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The Third Circuit determines that side effects from medical treatment may constitute an impairment under the Americans with Disabilities Act in certain circumstances.

July 1, 2010
Sulima v. Tobyhanna Army Depot, 602 F.3d 177 (3d. Cir. April 12, 2010)

The plaintiff filed a claim under the Americans with Disabilities Act ("ADA") following his termination from employment, arguing that the side effects of medications he was taking to treat his obesity and sleep apnea were "impairments" under the ADA. Specifically, the plaintiff alleged that his medications caused him to use the restroom frequently. Relying on the reasoning from the Seventh Circuit Court of Appeals, the Third Circuit determined that side effects from medical treatment may themselves constitute an impairment under the ADA. In so holding, the Court noted that it is not sufficient to show just the potentially disabling medication or course of treatment was prescribed or recommended by a licensed medical professional. Rather, the Court stated that the plaintiff must demonstrate that "the medication or course of treatment must be required in the 'prudent judgment of the medical profession,' and there must not be an available alternative that is equally efficacious that lacks similarly disabling side effects." With this test in mind, the Court upheld summary judgment in favor of the plaintiff's employer, noting that the plaintiff testified that his doctor recommended that he discontinue the medication and his doctor testified that if he knew of these side effects sooner, he would have stopped prescribing the medication altogether. As a result, the Court determined that the plaintiff failed to demonstrate that the medication was required "in the prudent judgment of the medical profession" to constitute an impairment under the ADA.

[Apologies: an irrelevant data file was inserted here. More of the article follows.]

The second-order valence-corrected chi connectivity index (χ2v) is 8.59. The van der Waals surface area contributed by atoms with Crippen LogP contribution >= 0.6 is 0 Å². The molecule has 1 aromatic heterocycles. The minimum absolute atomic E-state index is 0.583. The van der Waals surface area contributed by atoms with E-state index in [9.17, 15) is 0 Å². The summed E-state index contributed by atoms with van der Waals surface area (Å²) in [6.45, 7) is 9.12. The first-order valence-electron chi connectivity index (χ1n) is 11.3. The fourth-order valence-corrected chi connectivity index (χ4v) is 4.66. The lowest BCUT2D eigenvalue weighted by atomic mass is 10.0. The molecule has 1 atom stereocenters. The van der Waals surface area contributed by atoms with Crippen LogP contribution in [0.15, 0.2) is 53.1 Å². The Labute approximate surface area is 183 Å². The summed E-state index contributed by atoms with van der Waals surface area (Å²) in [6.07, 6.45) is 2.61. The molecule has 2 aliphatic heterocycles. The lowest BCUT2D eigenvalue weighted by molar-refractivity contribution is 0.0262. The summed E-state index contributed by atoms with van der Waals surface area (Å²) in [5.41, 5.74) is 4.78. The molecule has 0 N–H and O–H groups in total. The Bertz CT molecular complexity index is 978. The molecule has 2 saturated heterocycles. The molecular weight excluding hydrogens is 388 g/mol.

Case Law Alert - 3rd Qtr 2010

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Lee C. Durivage
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